What's In A Definition - A Feel Good Story

Charlottesville, Virginia

June 16, 2020

I found the following news story rather inspiring. I applaud this young woman for reaching out and expressing her point of view. By doing so, she changed other's points of view. Good on ya', Kennedy Mitchum!


Kennedy Mitchum has taken a different approach to making change as thousands continue marching to raise awareness about racial injustice and the need for police reform.

Mitchum said she noticed that the definition of the word racism didn't tell the whole picture.

"With everything going on, I think it's really important that everyone is on the same page," she told KMOV-TV.

The Merriam-Webster dictionary defines racism as "a belief that race is the primary determinant of human traits and capacities" and that "racial differences produce an inherent superiority of a particular race."

Mitchum decided to email the staff at Merriam-Webster to offer her suggestion.

She told them that their definition did not include that racism also means that there's a systematic oppression upon a group of people. She said. "It's not just, 'Oh, I don't like someone.'"

Mitchum said the definition of racism should say it is a system designed, especially in America, to oppress black and brown people.

“They were basically like, ‘Yeah, we’re not gonna change it because (…) we focus on literature. The dictionary definitions have to come from literature, and they focus on the majority and the way they write and see racism,’” she said. “And so I was just like, ‘It doesn’t make sense because the majority aren’t the people who are experiencing racism.’”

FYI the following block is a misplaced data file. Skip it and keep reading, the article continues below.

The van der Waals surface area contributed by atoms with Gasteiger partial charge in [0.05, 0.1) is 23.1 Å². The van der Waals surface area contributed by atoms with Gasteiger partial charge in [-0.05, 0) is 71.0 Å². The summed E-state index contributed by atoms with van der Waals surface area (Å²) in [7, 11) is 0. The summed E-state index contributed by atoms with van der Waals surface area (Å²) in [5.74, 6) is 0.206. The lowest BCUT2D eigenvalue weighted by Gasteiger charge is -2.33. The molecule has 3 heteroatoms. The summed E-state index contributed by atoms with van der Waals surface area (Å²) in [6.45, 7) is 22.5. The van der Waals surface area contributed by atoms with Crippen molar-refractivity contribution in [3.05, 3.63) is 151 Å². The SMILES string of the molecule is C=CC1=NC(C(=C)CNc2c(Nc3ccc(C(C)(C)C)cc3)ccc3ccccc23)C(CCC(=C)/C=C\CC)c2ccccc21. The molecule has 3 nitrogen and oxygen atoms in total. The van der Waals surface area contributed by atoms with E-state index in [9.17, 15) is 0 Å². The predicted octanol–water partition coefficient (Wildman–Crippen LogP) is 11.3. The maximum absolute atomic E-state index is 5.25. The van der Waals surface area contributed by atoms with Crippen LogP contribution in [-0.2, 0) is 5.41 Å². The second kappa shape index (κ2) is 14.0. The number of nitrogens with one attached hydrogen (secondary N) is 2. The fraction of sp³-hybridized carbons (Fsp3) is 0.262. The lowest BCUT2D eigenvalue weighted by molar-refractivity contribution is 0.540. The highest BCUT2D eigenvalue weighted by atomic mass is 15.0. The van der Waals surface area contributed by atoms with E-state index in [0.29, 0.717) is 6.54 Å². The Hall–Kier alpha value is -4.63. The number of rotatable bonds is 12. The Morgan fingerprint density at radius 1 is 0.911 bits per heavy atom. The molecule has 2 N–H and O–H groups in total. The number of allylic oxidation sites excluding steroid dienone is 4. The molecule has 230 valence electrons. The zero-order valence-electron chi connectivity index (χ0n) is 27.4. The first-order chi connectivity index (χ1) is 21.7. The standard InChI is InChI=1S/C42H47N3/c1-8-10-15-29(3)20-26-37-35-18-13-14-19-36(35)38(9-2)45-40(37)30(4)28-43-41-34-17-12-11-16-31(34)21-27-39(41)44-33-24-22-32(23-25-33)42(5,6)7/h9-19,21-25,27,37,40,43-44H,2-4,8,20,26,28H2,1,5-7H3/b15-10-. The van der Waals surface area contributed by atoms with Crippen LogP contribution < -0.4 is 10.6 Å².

She later received another response saying Merriam-Webster’s board of editors agreed that not including systemic oppression in the definition is a problem and they are working to make a change.

Drake University shared the dictionary's response. The statement said, in part, "A revision to the entry for racism is now being drafted to be added to the dictionary soon, and we are also planning to revise the entries of other words that are related to racism or have racial connotations."

Merriam-Webster went on to say, "This revision would not have been made" without your persistence.

Peter Sokolowski, an editor at large at Merriam-Webster, said that their entry also defines racism as "a doctrine or political program based on the assumption of racism and designed to execute its principles" and "a political or social system founded on racism," which would cover systematic racism and oppression.

"I think we can express this more clearly to bring the idea of an asymmetrical power structure into the language of this definition, but it's there," Sokolowski said.

He said that dictionary definitions have traditionally been short, because they had to fit so many words into their print editions. That's no longer the case since so many people use the dictionary online.

Sokolowski said they update the dictionary two or three times a year to keep it as up-to-date as possible. He said the new language will probably be ready for the next update.

"The mission for [Noah] Webster himself, you know, back in his first dictionary in 1806, was to essentially present the current active vocabulary of American English and that's still our mission today," Sokolowski said.

"I think everyone really needs to realize what their strengths are and how they can contribute to the movement," Mitchum said. "And once they do that, I think we're really going to be able to get some places."

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